For several hundred years and especially since the industrial revolution, humanity including business & politics lived with the firm assumption of unlimited resources & somehow controllable linear predictability of future states based on current activity.
During that time, strategic planning was done mainly via forecasting, meaning predicting in a linear and controllable way a future outcome based on current activity & investment.
As we all know, within a short time, and amplified during the last 20 years our felt reality has become dominated by limited resources and many sustainability issues as well as by a globalized world that has become uncertain because of much higher complexity as a result of the many and ever increasing sophisticated & interconnected systems we create and live in.
The result is that linear predictions have become almost impossible and complexity combined with limited resources makes forecasting much more difficult as higher degrees of uncertainty and risk have to be taken into account into the forecasts. This reduces the value of forecasting as a strategic planning tool.
During the same time, and especially the last 10 years, innovators have been more and more inspired by design thinking, a tool & mindset for problem solving that is characterized, amongst others by
- natively addressing complexity & non-linearity
- treating so called ‘wicked problems’
- doing much deeper qualitative behavioral research
- iterative & early trial & error exercises
- human centerdeness & co-creation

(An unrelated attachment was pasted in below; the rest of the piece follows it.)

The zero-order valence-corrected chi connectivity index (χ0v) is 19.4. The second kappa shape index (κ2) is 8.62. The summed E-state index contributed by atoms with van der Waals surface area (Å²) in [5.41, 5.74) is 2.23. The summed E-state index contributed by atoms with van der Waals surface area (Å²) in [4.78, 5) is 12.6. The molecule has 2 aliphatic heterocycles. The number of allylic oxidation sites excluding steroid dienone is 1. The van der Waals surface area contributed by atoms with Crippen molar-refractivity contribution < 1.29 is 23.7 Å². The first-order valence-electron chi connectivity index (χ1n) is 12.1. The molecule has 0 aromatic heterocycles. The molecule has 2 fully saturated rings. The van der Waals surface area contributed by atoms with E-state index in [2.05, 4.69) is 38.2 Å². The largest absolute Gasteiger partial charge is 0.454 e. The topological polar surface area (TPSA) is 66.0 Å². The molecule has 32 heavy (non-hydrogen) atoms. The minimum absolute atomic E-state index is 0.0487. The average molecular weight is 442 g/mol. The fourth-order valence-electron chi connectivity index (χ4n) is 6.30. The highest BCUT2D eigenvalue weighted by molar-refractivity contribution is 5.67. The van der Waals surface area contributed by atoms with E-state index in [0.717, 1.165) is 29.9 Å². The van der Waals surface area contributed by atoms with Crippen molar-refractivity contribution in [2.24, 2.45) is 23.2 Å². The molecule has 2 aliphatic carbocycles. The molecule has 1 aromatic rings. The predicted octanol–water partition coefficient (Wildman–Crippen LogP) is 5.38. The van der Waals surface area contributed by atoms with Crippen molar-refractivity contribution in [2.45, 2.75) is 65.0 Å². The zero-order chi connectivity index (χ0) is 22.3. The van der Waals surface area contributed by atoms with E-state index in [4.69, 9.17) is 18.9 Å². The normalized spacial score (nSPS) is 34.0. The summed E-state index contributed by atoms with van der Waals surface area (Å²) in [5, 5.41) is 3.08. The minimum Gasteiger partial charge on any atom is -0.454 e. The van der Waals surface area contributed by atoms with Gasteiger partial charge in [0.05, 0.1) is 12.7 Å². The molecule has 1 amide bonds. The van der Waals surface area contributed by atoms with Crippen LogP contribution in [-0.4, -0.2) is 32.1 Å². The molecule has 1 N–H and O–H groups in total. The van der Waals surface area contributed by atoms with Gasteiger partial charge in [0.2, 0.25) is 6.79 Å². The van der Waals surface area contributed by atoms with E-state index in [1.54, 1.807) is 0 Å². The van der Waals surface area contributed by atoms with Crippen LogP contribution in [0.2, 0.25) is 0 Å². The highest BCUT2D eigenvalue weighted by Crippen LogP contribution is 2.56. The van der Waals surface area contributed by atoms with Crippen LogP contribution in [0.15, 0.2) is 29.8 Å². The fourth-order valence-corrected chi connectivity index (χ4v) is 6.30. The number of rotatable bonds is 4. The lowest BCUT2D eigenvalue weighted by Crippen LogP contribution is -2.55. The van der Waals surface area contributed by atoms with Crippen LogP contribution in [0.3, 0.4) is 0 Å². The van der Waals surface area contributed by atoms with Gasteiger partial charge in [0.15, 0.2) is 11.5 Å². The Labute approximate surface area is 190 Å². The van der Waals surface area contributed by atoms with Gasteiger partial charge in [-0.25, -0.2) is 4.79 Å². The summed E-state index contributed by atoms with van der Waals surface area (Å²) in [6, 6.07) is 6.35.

The design mindset likes challenges and complexity and tries to produce future desirable states for a better life. That’s specifically the reason why design thinking and it’s derived disciplines like service design, user experience design, business model innovation, sustainability policy and behavior design, social innovation, open innovation…etc have gained momentum the last years with an ever growing awareness rate amongst managers and policy makers.
But what is different in design thinking as far as forecasting is concerned ?
The planning component of design thinking is rather characterized by backcasting than by forecasting.
Wikipedia on backcasting:
Backcasting starts with defining a desirable future and then works backwards to identify policies and programs that will connect the future to the present. The fundamental question of backcasting asks: “if we want to attain a certain goal, what actions must be taken to get there?” Forecasting is the process of predicting the future based on current trend analysis. Backcasting approaches the challenge of discussing the future from the opposite direction.
…a method in which the future desired conditions are envisioned and steps are then defined to attain those conditions, rather than taking steps that are merely a continuation of present methods extrapolated into the future”…
It seems obvious to me that design thinking gains momentum because of a very different felt reality in many respects and that backcasting is in fact the strategic planning part of design thinking as both design & backcasting imagine a future desirable state (excluding non desirable ones which is not the case in forecasting) and by imagining several alternative & feasible scenarios to get there. It is not surprising that backcasting as a method was first developed and used by the sustainability community and is a key concept of the ‘Framework for Strategic Sustainable Development’ pioneered by Karl-Henrik Robèrt, founder of The Natural Step, an international nonprofit dedicated to applied research for sustainability, in cooperation with a global alliance of universities, businesses, and other NGOs.
In other words, design thinking and the growing use of the design mindset in business and public sector innovation and strategic planning is closely linked to the sustainability issues that the world faces on a global level as well as by people’s desire for better product/service experiences but also for better ethical & emotional experiences within that changing world.